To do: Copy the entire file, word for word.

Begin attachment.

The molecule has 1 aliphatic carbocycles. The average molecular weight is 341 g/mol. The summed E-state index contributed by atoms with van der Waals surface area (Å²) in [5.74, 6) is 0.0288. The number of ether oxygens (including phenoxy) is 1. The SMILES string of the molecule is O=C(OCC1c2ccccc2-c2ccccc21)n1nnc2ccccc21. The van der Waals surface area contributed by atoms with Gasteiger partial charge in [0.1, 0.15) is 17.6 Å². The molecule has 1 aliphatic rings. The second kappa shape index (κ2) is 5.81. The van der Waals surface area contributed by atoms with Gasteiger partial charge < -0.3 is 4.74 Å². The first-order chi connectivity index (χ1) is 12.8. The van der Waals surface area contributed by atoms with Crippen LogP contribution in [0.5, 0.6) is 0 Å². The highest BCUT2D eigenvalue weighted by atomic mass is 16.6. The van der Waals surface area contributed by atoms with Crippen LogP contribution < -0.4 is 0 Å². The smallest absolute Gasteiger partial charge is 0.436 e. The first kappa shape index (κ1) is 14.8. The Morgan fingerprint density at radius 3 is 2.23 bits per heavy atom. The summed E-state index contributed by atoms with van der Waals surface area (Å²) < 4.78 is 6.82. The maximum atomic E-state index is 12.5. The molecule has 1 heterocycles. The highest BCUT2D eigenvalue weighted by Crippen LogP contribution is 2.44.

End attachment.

The molecule has 1 aliphatic carbocycles. The average molecular weight is 341 g/mol. The summed E-state index contributed by atoms with van der Waals surface area (Å²) in [5.74, 6) is 0.0288. The number of ether oxygens (including phenoxy) is 1. The SMILES string of the molecule is O=C(OCC1c2ccccc2-c2ccccc21)n1nnc2ccccc21. The van der Waals surface area contributed by atoms with Gasteiger partial charge in [0.1, 0.15) is 17.6 Å². The molecule has 1 aliphatic rings. The second kappa shape index (κ2) is 5.81. The van der Waals surface area contributed by atoms with Gasteiger partial charge < -0.3 is 4.74 Å². The first-order chi connectivity index (χ1) is 12.8. The van der Waals surface area contributed by atoms with Crippen LogP contribution in [0.5, 0.6) is 0 Å². The highest BCUT2D eigenvalue weighted by atomic mass is 16.6. The van der Waals surface area contributed by atoms with Crippen LogP contribution < -0.4 is 0 Å². The smallest absolute Gasteiger partial charge is 0.436 e. The first kappa shape index (κ1) is 14.8. The Morgan fingerprint density at radius 3 is 2.23 bits per heavy atom. The summed E-state index contributed by atoms with van der Waals surface area (Å²) < 4.78 is 6.82. The maximum atomic E-state index is 12.5. The molecule has 1 heterocycles. The highest BCUT2D eigenvalue weighted by Crippen LogP contribution is 2.44.